As you probably know, the excellent Abnormal Use blog covers product liability issues. As such, AU occasionally features discussions of inherently dangerous products and analyzes whether there should be warnings on such products and what those warnings should say. Today, AU's Frances Zacher looks at the bleak statistics facing people purchasing the product known as "law school education" and ponders whether law schools should design a warning for the legal education product they are selling.
Zacher summarizes some recent data on law school tuition and the expected earnings of new law graduates:
- tuition at top private law schools can top $30,000 per year.
- the average educational debt for graduating law school students is $106,000 at private schools and $70,000 at public schools.
- the median starting salary in 2010 for law school graduates was $63,000.
- According to Jim Chen, dean of the University of Louisville Louis D. Brandeis School of Law, a law school graduate must earn six times the amount of annual tuition he or she paid for school in order to attain a "good" level of financial viability, i.e., private schools grads must earn approximately $180,000 per year.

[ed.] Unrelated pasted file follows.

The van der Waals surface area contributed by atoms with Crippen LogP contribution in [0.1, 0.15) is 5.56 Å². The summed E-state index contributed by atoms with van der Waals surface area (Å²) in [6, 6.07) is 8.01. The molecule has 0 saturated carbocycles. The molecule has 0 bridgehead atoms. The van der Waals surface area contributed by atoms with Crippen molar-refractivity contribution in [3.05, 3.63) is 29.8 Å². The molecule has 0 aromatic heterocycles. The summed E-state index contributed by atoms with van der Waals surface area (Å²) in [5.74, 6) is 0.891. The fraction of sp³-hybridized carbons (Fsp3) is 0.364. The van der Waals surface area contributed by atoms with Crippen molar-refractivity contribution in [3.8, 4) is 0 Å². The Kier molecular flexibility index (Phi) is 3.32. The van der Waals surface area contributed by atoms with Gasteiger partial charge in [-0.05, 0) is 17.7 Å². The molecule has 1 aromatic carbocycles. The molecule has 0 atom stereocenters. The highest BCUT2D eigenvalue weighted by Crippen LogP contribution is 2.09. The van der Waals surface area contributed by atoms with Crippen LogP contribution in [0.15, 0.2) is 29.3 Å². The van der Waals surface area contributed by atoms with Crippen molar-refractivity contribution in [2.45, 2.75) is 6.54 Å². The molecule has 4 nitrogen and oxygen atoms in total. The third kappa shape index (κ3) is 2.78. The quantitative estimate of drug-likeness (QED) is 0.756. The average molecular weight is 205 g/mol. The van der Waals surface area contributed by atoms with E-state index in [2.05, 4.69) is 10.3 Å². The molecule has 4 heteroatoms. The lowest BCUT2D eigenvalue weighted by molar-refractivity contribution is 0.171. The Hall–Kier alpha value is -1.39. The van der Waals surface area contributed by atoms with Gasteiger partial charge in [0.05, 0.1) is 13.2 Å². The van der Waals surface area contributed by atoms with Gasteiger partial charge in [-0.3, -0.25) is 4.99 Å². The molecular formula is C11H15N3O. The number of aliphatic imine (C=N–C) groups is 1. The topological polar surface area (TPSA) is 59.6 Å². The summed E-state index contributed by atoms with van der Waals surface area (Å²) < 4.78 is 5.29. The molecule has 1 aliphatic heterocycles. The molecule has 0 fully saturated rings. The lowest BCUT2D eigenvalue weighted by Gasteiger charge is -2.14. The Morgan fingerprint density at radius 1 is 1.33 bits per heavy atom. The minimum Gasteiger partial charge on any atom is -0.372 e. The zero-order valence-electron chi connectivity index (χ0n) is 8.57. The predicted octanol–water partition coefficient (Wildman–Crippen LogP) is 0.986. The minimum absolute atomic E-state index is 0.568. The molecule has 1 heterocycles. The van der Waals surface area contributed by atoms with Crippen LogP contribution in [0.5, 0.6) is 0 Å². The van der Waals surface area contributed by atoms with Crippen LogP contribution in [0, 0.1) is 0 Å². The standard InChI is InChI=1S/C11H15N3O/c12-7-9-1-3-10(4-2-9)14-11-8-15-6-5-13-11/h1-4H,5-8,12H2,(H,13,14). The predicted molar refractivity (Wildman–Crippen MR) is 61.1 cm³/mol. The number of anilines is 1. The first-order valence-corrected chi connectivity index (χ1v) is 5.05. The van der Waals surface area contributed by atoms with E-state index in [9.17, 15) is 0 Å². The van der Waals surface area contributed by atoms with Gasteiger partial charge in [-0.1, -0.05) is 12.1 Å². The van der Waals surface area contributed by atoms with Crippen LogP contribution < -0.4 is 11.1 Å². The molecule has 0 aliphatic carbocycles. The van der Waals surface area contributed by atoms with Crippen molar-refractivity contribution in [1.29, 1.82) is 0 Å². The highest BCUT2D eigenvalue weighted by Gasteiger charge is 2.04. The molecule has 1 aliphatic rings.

Looking at these statistics, Zacher asks readers, "if we were to design a warning for a legal education, what would it say?" Zacher offers two potential warnings:
WARNING: You may not be able to pay these loans back during your lifetime.
WARNING: Go to law school, and you may wind up bankrupt and still liable for the student loan debt.
I think we need to add some non-financial warnings, too:
WARNING: Go to law school, and a disproportionate number of your friends may be lawyers.
WARNING: Go to law school, and you may someday introduce yourself at parties as a "recovering lawyer."
WARNING: Go to law school, and you may end up as a legal blogger.
What other warnings should be tacked on to legal education?